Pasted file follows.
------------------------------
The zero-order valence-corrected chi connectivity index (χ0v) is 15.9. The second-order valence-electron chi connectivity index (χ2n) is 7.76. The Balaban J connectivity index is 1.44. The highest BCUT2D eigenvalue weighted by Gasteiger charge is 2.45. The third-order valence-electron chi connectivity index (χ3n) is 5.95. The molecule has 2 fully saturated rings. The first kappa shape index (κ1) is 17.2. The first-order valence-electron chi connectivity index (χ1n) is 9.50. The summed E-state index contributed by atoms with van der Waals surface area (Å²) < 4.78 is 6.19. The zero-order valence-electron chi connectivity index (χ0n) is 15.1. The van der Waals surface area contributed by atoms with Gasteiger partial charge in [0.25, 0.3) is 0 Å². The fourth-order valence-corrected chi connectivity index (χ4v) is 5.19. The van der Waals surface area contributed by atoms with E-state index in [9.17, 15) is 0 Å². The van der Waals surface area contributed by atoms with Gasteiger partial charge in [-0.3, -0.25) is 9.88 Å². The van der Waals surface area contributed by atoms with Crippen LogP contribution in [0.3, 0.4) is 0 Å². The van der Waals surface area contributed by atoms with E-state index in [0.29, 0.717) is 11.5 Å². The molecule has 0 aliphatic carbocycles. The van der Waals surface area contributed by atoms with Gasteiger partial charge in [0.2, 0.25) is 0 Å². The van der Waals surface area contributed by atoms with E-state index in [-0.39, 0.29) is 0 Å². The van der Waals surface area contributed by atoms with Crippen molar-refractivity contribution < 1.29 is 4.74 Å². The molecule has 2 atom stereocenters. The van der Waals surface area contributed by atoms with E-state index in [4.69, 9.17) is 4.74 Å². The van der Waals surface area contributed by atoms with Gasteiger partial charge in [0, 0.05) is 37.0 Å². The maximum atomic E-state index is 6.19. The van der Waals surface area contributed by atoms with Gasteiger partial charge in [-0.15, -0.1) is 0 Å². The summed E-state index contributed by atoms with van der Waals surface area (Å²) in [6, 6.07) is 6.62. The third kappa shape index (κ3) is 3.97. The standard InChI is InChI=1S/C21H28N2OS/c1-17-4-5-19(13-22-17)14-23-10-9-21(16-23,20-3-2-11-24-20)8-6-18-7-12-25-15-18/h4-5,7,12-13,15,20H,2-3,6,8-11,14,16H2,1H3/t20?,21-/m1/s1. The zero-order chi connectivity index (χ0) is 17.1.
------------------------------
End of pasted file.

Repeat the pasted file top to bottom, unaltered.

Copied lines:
The zero-order valence-corrected chi connectivity index (χ0v) is 15.9. The second-order valence-electron chi connectivity index (χ2n) is 7.76. The Balaban J connectivity index is 1.44. The highest BCUT2D eigenvalue weighted by Gasteiger charge is 2.45. The third-order valence-electron chi connectivity index (χ3n) is 5.95. The molecule has 2 fully saturated rings. The first kappa shape index (κ1) is 17.2. The first-order valence-electron chi connectivity index (χ1n) is 9.50. The summed E-state index contributed by atoms with van der Waals surface area (Å²) < 4.78 is 6.19. The zero-order valence-electron chi connectivity index (χ0n) is 15.1. The van der Waals surface area contributed by atoms with Gasteiger partial charge in [0.25, 0.3) is 0 Å². The fourth-order valence-corrected chi connectivity index (χ4v) is 5.19. The van der Waals surface area contributed by atoms with E-state index in [9.17, 15) is 0 Å². The van der Waals surface area contributed by atoms with Gasteiger partial charge in [-0.3, -0.25) is 9.88 Å². The van der Waals surface area contributed by atoms with Crippen LogP contribution in [0.3, 0.4) is 0 Å². The van der Waals surface area contributed by atoms with E-state index in [0.29, 0.717) is 11.5 Å². The molecule has 0 aliphatic carbocycles. The van der Waals surface area contributed by atoms with Gasteiger partial charge in [0.2, 0.25) is 0 Å². The van der Waals surface area contributed by atoms with E-state index in [-0.39, 0.29) is 0 Å². The van der Waals surface area contributed by atoms with Crippen molar-refractivity contribution < 1.29 is 4.74 Å². The molecule has 2 atom stereocenters. The van der Waals surface area contributed by atoms with E-state index in [4.69, 9.17) is 4.74 Å². The van der Waals surface area contributed by atoms with Gasteiger partial charge in [0, 0.05) is 37.0 Å². The maximum atomic E-state index is 6.19. The van der Waals surface area contributed by atoms with Gasteiger partial charge in [-0.15, -0.1) is 0 Å². The summed E-state index contributed by atoms with van der Waals surface area (Å²) in [6, 6.07) is 6.62. The third kappa shape index (κ3) is 3.97. The standard InChI is InChI=1S/C21H28N2OS/c1-17-4-5-19(13-22-17)14-23-10-9-21(16-23,20-3-2-11-24-20)8-6-18-7-12-25-15-18/h4-5,7,12-13,15,20H,2-3,6,8-11,14,16H2,1H3/t20?,21-/m1/s1. The zero-order chi connectivity index (χ0) is 17.1.